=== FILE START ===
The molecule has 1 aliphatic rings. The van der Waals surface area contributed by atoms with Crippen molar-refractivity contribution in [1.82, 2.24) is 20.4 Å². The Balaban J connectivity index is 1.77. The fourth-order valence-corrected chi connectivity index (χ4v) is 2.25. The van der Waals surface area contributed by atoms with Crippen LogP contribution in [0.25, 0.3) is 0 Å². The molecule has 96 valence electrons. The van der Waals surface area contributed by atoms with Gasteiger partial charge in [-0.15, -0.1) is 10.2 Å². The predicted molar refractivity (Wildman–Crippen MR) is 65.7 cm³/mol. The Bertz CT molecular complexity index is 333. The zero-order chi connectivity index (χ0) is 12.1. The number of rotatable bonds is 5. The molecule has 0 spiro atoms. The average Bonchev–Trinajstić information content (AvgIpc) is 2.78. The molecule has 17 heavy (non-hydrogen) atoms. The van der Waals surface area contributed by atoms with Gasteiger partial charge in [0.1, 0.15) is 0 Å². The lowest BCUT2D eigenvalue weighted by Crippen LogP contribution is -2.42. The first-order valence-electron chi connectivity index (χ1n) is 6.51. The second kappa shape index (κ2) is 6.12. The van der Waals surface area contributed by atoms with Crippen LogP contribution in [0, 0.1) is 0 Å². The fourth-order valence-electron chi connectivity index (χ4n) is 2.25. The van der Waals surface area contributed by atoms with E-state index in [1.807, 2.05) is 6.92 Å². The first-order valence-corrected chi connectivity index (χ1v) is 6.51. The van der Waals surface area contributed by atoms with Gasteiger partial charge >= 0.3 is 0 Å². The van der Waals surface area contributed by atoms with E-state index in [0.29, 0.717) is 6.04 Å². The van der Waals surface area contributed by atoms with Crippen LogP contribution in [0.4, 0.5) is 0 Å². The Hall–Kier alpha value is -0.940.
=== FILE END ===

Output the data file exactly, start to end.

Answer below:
The molecule has 1 aliphatic rings. The van der Waals surface area contributed by atoms with Crippen molar-refractivity contribution in [1.82, 2.24) is 20.4 Å². The Balaban J connectivity index is 1.77. The fourth-order valence-corrected chi connectivity index (χ4v) is 2.25. The van der Waals surface area contributed by atoms with Crippen LogP contribution in [0.25, 0.3) is 0 Å². The molecule has 96 valence electrons. The van der Waals surface area contributed by atoms with Gasteiger partial charge in [-0.15, -0.1) is 10.2 Å². The predicted molar refractivity (Wildman–Crippen MR) is 65.7 cm³/mol. The Bertz CT molecular complexity index is 333. The zero-order chi connectivity index (χ0) is 12.1. The number of rotatable bonds is 5. The molecule has 0 spiro atoms. The average Bonchev–Trinajstić information content (AvgIpc) is 2.78. The molecule has 17 heavy (non-hydrogen) atoms. The van der Waals surface area contributed by atoms with Gasteiger partial charge in [0.1, 0.15) is 0 Å². The lowest BCUT2D eigenvalue weighted by Crippen LogP contribution is -2.42. The first-order valence-electron chi connectivity index (χ1n) is 6.51. The second kappa shape index (κ2) is 6.12. The van der Waals surface area contributed by atoms with Crippen LogP contribution in [0, 0.1) is 0 Å². The fourth-order valence-electron chi connectivity index (χ4n) is 2.25. The van der Waals surface area contributed by atoms with E-state index in [1.807, 2.05) is 6.92 Å². The first-order valence-corrected chi connectivity index (χ1v) is 6.51. The van der Waals surface area contributed by atoms with Gasteiger partial charge >= 0.3 is 0 Å². The van der Waals surface area contributed by atoms with E-state index in [0.29, 0.717) is 6.04 Å². The van der Waals surface area contributed by atoms with Crippen LogP contribution in [0.4, 0.5) is 0 Å². The Hall–Kier alpha value is -0.940.